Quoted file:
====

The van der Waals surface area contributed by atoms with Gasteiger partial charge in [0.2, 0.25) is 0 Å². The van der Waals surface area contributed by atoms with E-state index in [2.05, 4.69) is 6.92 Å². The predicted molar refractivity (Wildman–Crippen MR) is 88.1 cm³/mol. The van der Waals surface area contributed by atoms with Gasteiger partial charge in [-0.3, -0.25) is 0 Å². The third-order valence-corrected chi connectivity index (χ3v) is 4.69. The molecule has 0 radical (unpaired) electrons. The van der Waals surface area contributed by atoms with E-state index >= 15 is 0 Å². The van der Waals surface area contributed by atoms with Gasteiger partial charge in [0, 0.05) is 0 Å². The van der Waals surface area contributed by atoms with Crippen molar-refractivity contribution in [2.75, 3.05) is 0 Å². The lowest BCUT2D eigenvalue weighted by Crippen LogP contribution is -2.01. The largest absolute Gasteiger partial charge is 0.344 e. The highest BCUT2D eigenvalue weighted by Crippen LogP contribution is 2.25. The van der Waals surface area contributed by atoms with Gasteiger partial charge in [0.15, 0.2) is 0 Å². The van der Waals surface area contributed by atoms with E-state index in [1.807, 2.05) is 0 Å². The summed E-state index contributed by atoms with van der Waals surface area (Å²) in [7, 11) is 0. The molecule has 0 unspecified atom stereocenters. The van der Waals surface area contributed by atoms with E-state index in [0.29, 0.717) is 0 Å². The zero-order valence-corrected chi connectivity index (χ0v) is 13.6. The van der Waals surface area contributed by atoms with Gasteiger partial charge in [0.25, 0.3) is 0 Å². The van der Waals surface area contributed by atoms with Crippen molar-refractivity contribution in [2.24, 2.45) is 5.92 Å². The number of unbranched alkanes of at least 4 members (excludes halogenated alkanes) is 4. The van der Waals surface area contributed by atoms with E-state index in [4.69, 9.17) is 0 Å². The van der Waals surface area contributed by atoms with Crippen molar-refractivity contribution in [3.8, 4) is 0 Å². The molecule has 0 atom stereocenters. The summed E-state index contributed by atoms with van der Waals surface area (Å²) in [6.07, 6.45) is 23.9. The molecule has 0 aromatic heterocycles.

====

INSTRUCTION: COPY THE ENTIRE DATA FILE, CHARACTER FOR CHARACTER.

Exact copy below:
The van der Waals surface area contributed by atoms with Gasteiger partial charge in [0.2, 0.25) is 0 Å². The van der Waals surface area contributed by atoms with E-state index in [2.05, 4.69) is 6.92 Å². The predicted molar refractivity (Wildman–Crippen MR) is 88.1 cm³/mol. The van der Waals surface area contributed by atoms with Gasteiger partial charge in [-0.3, -0.25) is 0 Å². The third-order valence-corrected chi connectivity index (χ3v) is 4.69. The molecule has 0 radical (unpaired) electrons. The van der Waals surface area contributed by atoms with E-state index >= 15 is 0 Å². The van der Waals surface area contributed by atoms with Gasteiger partial charge in [0, 0.05) is 0 Å². The van der Waals surface area contributed by atoms with Crippen molar-refractivity contribution in [2.75, 3.05) is 0 Å². The lowest BCUT2D eigenvalue weighted by Crippen LogP contribution is -2.01. The largest absolute Gasteiger partial charge is 0.344 e. The highest BCUT2D eigenvalue weighted by Crippen LogP contribution is 2.25. The van der Waals surface area contributed by atoms with Gasteiger partial charge in [0.15, 0.2) is 0 Å². The van der Waals surface area contributed by atoms with E-state index in [1.807, 2.05) is 0 Å². The summed E-state index contributed by atoms with van der Waals surface area (Å²) in [7, 11) is 0. The molecule has 0 unspecified atom stereocenters. The van der Waals surface area contributed by atoms with E-state index in [0.29, 0.717) is 0 Å². The zero-order valence-corrected chi connectivity index (χ0v) is 13.6. The van der Waals surface area contributed by atoms with Gasteiger partial charge in [0.25, 0.3) is 0 Å². The van der Waals surface area contributed by atoms with Crippen molar-refractivity contribution in [2.24, 2.45) is 5.92 Å². The number of unbranched alkanes of at least 4 members (excludes halogenated alkanes) is 4. The van der Waals surface area contributed by atoms with E-state index in [4.69, 9.17) is 0 Å². The van der Waals surface area contributed by atoms with Crippen molar-refractivity contribution in [3.8, 4) is 0 Å². The molecule has 0 atom stereocenters. The summed E-state index contributed by atoms with van der Waals surface area (Å²) in [6.07, 6.45) is 23.9. The molecule has 0 aromatic heterocycles.